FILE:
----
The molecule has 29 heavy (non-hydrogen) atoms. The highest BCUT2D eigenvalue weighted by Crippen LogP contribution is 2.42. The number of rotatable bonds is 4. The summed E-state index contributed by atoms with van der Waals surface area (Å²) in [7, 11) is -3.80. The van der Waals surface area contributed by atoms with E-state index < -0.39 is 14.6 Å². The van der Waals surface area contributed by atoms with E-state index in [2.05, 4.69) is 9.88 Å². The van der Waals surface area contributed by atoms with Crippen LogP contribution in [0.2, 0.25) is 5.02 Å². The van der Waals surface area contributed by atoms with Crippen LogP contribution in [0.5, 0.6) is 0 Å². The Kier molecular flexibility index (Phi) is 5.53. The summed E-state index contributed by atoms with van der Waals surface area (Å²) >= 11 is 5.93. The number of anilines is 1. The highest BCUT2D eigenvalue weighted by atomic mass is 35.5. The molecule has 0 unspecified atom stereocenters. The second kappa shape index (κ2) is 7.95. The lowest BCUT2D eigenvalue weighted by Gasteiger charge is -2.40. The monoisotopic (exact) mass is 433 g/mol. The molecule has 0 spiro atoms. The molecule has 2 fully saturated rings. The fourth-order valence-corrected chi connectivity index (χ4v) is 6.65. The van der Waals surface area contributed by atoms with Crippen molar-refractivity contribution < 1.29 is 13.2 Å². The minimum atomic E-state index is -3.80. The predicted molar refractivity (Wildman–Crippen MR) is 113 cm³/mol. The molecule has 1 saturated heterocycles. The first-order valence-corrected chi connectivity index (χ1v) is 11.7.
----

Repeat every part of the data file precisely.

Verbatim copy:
The molecule has 29 heavy (non-hydrogen) atoms. The highest BCUT2D eigenvalue weighted by Crippen LogP contribution is 2.42. The number of rotatable bonds is 4. The summed E-state index contributed by atoms with van der Waals surface area (Å²) in [7, 11) is -3.80. The van der Waals surface area contributed by atoms with E-state index < -0.39 is 14.6 Å². The van der Waals surface area contributed by atoms with E-state index in [2.05, 4.69) is 9.88 Å². The van der Waals surface area contributed by atoms with Crippen LogP contribution in [0.2, 0.25) is 5.02 Å². The van der Waals surface area contributed by atoms with Crippen LogP contribution in [0.5, 0.6) is 0 Å². The Kier molecular flexibility index (Phi) is 5.53. The summed E-state index contributed by atoms with van der Waals surface area (Å²) >= 11 is 5.93. The number of anilines is 1. The highest BCUT2D eigenvalue weighted by atomic mass is 35.5. The molecule has 0 unspecified atom stereocenters. The second kappa shape index (κ2) is 7.95. The lowest BCUT2D eigenvalue weighted by Gasteiger charge is -2.40. The monoisotopic (exact) mass is 433 g/mol. The molecule has 0 spiro atoms. The molecule has 2 fully saturated rings. The fourth-order valence-corrected chi connectivity index (χ4v) is 6.65. The van der Waals surface area contributed by atoms with Crippen molar-refractivity contribution < 1.29 is 13.2 Å². The minimum atomic E-state index is -3.80. The predicted molar refractivity (Wildman–Crippen MR) is 113 cm³/mol. The molecule has 1 saturated heterocycles. The first-order valence-corrected chi connectivity index (χ1v) is 11.7.